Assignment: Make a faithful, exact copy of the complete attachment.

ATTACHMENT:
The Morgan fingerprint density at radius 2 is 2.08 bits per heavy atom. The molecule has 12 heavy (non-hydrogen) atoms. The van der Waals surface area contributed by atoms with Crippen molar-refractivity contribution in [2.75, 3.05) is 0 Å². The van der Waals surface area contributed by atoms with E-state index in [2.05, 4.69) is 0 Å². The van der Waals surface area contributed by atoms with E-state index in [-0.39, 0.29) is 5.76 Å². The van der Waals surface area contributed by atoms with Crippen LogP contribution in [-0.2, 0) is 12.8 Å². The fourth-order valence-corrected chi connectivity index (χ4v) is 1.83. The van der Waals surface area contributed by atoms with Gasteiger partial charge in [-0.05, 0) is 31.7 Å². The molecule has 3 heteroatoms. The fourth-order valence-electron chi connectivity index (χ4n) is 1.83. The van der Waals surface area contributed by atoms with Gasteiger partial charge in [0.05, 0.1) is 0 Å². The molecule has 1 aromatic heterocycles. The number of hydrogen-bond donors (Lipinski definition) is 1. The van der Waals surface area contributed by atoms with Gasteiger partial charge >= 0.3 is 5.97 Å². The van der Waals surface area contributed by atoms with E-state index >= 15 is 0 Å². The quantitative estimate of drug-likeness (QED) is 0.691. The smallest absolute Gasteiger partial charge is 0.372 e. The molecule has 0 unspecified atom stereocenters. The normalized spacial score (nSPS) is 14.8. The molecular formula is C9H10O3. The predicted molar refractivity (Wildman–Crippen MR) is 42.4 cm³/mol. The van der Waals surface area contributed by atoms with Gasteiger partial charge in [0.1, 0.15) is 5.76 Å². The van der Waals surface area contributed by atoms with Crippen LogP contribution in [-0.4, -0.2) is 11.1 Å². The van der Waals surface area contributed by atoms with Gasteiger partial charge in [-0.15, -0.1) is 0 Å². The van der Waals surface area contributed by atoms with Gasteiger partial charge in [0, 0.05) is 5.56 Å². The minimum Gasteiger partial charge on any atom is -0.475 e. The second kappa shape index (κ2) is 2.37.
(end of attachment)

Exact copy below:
The Morgan fingerprint density at radius 2 is 2.08 bits per heavy atom. The molecule has 12 heavy (non-hydrogen) atoms. The van der Waals surface area contributed by atoms with Crippen molar-refractivity contribution in [2.75, 3.05) is 0 Å². The van der Waals surface area contributed by atoms with E-state index in [2.05, 4.69) is 0 Å². The van der Waals surface area contributed by atoms with E-state index in [-0.39, 0.29) is 5.76 Å². The van der Waals surface area contributed by atoms with Crippen LogP contribution in [-0.2, 0) is 12.8 Å². The fourth-order valence-corrected chi connectivity index (χ4v) is 1.83. The van der Waals surface area contributed by atoms with Gasteiger partial charge in [-0.05, 0) is 31.7 Å². The molecule has 3 heteroatoms. The fourth-order valence-electron chi connectivity index (χ4n) is 1.83. The van der Waals surface area contributed by atoms with Gasteiger partial charge in [0.05, 0.1) is 0 Å². The molecule has 1 aromatic heterocycles. The number of hydrogen-bond donors (Lipinski definition) is 1. The van der Waals surface area contributed by atoms with Gasteiger partial charge >= 0.3 is 5.97 Å². The van der Waals surface area contributed by atoms with E-state index >= 15 is 0 Å². The quantitative estimate of drug-likeness (QED) is 0.691. The smallest absolute Gasteiger partial charge is 0.372 e. The molecule has 0 unspecified atom stereocenters. The normalized spacial score (nSPS) is 14.8. The molecular formula is C9H10O3. The predicted molar refractivity (Wildman–Crippen MR) is 42.4 cm³/mol. The van der Waals surface area contributed by atoms with Gasteiger partial charge in [0.1, 0.15) is 5.76 Å². The van der Waals surface area contributed by atoms with Crippen LogP contribution in [-0.4, -0.2) is 11.1 Å². The van der Waals surface area contributed by atoms with Gasteiger partial charge in [-0.15, -0.1) is 0 Å². The van der Waals surface area contributed by atoms with Gasteiger partial charge in [0, 0.05) is 5.56 Å². The minimum Gasteiger partial charge on any atom is -0.475 e. The second kappa shape index (κ2) is 2.37.